Rich Mix Protest Show

Yesterday afternoon I produced a poster for the showing of some of my pictures at Rich Mix during 6 Billion Ways on Saturday. It should have been a very simple job. I still use the old software I used to teach Desk Top Publishing with around 15 years ago, well before Adobe moved over to InDesign to try and fully compete with Quark.

It was Aldus who made the Mac successful and gave it the dominance that to some extent it still enjoys in the creative industries. Pagemaker 1.0 was introduced in 1985, the year after the Apple Macintosh, and together with Apple’s LaserWriter created Desk Top Publishing, spawning a new industry – and to service this we got other software that could produce the illustrations and images that this required – including Photoshop.

Before this, even simple publishing jobs had required hugely expensive imagesetting hardware and skilled techicians along with tedious and precise paste-ups, but they could now be done quickly and accurately with a few mouse clicks by technically unskilled designers on desktop equipment costing only a small arm and a leg – and of course just a year or two later on considerably cheaper PCs.

Adobe (they bought the succesful product from Aldus) Pagemaker 6.5 came free with one of my scanners and doesn’t have all the bells and whistles of its succesor InDesign but is easy to use, fast and handles text and layout superbly, and works fine with Windows XP.

It was ease of use (and the fact that it could still then be supported as an industry standard) that made me choose PageMaker to teach our students. It was far simpler, less clunky, more competent and more reliable than amateur software such as Microsoft’s Publisher (which I hated having to touch, software that should have been strangled at birth), and the output was so much better. I’m only sorry that Adobe discontinued it in 2004. A simple, effective, classic which really just needed an occasional update to keep it up to speed as operating systems etc change. But apparently what sells is feature bloat. Perhaps the future for those of us who want simple, effective software is in open-source such as Scribus, which also has the advantage of being free.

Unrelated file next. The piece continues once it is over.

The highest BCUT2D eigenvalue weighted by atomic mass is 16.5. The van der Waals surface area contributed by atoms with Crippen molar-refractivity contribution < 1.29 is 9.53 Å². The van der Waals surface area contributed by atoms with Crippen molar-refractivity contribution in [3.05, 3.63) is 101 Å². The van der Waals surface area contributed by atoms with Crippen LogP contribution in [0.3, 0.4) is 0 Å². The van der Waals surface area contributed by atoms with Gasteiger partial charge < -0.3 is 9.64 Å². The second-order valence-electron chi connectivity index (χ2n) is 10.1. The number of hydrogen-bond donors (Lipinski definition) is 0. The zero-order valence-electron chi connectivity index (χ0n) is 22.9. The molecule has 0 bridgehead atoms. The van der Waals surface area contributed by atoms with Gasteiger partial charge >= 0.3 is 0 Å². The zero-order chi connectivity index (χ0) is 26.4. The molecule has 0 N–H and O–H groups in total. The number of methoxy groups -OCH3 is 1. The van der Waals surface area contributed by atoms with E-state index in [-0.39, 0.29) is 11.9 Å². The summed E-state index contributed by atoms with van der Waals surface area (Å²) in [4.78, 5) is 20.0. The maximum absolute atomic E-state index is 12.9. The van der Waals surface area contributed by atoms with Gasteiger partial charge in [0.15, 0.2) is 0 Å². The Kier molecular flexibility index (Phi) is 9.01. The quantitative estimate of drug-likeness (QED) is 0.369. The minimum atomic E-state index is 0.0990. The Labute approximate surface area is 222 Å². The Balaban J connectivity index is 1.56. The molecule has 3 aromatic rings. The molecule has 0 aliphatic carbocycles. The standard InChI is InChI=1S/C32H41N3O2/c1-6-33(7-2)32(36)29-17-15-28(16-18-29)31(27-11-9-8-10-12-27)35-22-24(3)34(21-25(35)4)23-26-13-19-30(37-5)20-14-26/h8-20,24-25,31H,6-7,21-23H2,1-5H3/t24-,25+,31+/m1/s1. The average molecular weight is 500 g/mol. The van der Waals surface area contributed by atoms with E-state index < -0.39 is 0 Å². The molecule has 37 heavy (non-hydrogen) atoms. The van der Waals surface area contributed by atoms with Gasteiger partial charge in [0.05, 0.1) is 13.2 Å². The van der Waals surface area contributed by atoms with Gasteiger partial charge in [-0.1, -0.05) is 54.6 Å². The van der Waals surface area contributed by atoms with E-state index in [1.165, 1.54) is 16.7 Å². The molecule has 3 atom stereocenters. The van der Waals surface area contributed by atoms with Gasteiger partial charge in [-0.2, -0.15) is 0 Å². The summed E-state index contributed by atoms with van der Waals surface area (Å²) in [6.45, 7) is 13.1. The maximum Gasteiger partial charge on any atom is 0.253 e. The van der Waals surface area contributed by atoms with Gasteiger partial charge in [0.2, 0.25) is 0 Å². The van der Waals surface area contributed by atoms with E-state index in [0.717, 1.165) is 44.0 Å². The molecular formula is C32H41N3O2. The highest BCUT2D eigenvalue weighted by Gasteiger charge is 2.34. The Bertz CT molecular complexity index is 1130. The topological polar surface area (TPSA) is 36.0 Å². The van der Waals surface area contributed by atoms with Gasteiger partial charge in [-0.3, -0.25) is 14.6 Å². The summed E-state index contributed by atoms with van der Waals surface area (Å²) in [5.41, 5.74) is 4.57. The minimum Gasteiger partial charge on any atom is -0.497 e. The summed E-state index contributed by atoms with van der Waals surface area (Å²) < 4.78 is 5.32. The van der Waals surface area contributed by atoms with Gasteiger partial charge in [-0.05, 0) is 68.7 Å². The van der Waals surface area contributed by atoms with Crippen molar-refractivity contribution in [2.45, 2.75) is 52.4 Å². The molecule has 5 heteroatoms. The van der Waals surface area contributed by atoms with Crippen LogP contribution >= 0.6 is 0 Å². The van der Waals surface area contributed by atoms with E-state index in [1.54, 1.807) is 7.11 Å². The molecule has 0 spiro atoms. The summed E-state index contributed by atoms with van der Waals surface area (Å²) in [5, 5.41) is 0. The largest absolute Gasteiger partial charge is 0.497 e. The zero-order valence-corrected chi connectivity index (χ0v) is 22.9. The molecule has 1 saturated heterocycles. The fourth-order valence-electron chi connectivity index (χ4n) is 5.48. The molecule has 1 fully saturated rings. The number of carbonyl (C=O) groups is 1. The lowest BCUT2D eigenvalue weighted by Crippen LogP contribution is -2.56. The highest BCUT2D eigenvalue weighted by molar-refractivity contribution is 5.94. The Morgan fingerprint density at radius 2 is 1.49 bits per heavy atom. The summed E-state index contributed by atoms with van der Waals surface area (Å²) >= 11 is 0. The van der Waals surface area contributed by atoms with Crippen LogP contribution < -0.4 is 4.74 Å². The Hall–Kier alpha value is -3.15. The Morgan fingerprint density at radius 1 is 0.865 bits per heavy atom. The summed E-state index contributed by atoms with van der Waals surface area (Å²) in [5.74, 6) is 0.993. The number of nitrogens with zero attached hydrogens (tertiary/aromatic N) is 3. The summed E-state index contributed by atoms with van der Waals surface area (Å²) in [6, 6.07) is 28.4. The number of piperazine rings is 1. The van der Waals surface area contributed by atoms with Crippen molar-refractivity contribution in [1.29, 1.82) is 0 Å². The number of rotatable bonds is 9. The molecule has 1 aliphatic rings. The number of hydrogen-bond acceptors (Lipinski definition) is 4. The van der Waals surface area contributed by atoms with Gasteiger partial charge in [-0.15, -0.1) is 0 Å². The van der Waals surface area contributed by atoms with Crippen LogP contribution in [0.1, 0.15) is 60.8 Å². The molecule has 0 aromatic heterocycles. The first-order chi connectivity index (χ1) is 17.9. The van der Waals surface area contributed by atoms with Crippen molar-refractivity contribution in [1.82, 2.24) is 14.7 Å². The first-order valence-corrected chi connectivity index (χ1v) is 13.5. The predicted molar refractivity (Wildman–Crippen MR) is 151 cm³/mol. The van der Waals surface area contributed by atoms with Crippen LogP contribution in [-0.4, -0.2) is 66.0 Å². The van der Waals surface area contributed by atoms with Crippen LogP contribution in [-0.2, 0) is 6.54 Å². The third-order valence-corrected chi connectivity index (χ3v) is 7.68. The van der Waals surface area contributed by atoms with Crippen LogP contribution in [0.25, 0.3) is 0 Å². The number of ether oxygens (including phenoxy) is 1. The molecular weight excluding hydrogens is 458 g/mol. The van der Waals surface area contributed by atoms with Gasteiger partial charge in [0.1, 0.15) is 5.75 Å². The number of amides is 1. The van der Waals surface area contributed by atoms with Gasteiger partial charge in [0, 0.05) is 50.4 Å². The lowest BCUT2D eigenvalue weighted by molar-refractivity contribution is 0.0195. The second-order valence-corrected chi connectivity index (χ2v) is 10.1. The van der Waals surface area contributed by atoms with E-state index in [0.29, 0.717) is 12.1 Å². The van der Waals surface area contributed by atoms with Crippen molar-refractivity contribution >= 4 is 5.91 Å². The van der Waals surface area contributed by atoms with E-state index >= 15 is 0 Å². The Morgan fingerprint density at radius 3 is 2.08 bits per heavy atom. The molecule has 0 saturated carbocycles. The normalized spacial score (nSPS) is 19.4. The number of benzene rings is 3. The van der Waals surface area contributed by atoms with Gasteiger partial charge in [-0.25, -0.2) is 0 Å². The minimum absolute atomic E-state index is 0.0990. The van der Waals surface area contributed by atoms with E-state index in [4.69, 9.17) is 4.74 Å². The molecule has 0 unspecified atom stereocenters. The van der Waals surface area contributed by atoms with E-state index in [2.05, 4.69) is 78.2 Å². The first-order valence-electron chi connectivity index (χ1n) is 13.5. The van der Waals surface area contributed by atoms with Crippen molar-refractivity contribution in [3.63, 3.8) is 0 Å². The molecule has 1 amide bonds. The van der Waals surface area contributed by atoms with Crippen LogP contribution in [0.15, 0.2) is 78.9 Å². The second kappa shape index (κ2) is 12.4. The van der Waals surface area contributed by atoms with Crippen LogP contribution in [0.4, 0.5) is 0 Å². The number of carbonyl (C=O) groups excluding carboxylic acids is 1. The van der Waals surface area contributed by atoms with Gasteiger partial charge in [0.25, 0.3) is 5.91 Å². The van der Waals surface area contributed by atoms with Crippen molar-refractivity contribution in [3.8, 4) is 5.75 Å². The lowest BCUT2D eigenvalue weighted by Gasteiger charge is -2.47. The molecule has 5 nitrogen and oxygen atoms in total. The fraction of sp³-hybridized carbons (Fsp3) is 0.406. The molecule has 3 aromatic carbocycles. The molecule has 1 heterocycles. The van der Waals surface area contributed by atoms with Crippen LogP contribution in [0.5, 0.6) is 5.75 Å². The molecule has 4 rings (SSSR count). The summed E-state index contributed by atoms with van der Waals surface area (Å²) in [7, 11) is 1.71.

But yesterday I had great problems, as every time I imported two of my images into PageMaker it gave an error message and crashed. I tried copying them from Photoshop and pasting them in, which worked fine on screen, but they then printed black and white rather than colour. Eventually an error message gave me a clue. Some jpegs produced by Photoshop 7 (also of course from Adobe) started with a section of bytes (I think it was 637 bytes) that Adobe Pagemaker decided were illegal. Loading the jpegs into some non-Adobe software and saving them (at a similar high quality) solved the Adobe-Adobe clash. It was a poster about protest, but I hadn’t expected a walk-out by the software.

From PageMaker I exported the file as a PDF (of course another Adobe format) and checked this by printing on my own Epson printer before e-mailing the 20Mb file (its an A3 poster) for 20 or so copies to be printed. Here’s a rather smaller version (with a black border I’ve added with Photoshop to make it stand out on the page.)

© 2011, Peter Marshall

The bad news is that the projection, which we had wanted to have around 50-60 pictures has now had to be cut to 20 – and none of those in my previous post about the showing will be included. There is still time to register and attend, and there is a great free programme for Saturday at Rich Mix in 6 Billion Ways of which my pictures are just one very small part.

And of course if you can’t get there you can see those 20 pictures on line – along with around 59,980 others – at My London Diary.

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